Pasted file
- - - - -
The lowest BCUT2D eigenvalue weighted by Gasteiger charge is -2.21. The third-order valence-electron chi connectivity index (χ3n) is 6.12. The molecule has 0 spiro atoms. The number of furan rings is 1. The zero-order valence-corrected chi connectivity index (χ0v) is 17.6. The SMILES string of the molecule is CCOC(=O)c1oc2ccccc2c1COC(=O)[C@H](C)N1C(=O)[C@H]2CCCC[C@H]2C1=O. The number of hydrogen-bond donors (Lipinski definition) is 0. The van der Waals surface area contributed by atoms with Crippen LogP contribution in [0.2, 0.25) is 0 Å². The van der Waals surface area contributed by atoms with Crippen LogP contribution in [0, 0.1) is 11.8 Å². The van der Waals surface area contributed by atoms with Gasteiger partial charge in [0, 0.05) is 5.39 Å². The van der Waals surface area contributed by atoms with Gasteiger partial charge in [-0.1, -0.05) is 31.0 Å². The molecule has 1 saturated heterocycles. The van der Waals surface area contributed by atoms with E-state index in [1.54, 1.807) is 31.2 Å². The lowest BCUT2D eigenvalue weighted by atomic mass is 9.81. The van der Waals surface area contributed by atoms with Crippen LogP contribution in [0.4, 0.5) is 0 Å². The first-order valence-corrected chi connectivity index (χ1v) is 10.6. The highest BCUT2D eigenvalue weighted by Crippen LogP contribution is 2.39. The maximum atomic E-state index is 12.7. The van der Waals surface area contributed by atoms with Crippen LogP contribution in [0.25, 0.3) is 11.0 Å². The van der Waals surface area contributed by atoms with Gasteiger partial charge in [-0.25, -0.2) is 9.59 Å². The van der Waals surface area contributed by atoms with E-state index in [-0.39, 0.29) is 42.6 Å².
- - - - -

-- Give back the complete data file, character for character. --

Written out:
The lowest BCUT2D eigenvalue weighted by Gasteiger charge is -2.21. The third-order valence-electron chi connectivity index (χ3n) is 6.12. The molecule has 0 spiro atoms. The number of furan rings is 1. The zero-order valence-corrected chi connectivity index (χ0v) is 17.6. The SMILES string of the molecule is CCOC(=O)c1oc2ccccc2c1COC(=O)[C@H](C)N1C(=O)[C@H]2CCCC[C@H]2C1=O. The number of hydrogen-bond donors (Lipinski definition) is 0. The van der Waals surface area contributed by atoms with Crippen LogP contribution in [0.2, 0.25) is 0 Å². The van der Waals surface area contributed by atoms with Crippen LogP contribution in [0, 0.1) is 11.8 Å². The van der Waals surface area contributed by atoms with Gasteiger partial charge in [0, 0.05) is 5.39 Å². The van der Waals surface area contributed by atoms with Gasteiger partial charge in [-0.1, -0.05) is 31.0 Å². The molecule has 1 saturated heterocycles. The van der Waals surface area contributed by atoms with E-state index in [1.54, 1.807) is 31.2 Å². The lowest BCUT2D eigenvalue weighted by atomic mass is 9.81. The van der Waals surface area contributed by atoms with Crippen LogP contribution in [0.4, 0.5) is 0 Å². The first-order valence-corrected chi connectivity index (χ1v) is 10.6. The highest BCUT2D eigenvalue weighted by Crippen LogP contribution is 2.39. The maximum atomic E-state index is 12.7. The van der Waals surface area contributed by atoms with Crippen LogP contribution in [0.25, 0.3) is 11.0 Å². The van der Waals surface area contributed by atoms with Gasteiger partial charge in [-0.25, -0.2) is 9.59 Å². The van der Waals surface area contributed by atoms with E-state index in [-0.39, 0.29) is 42.6 Å².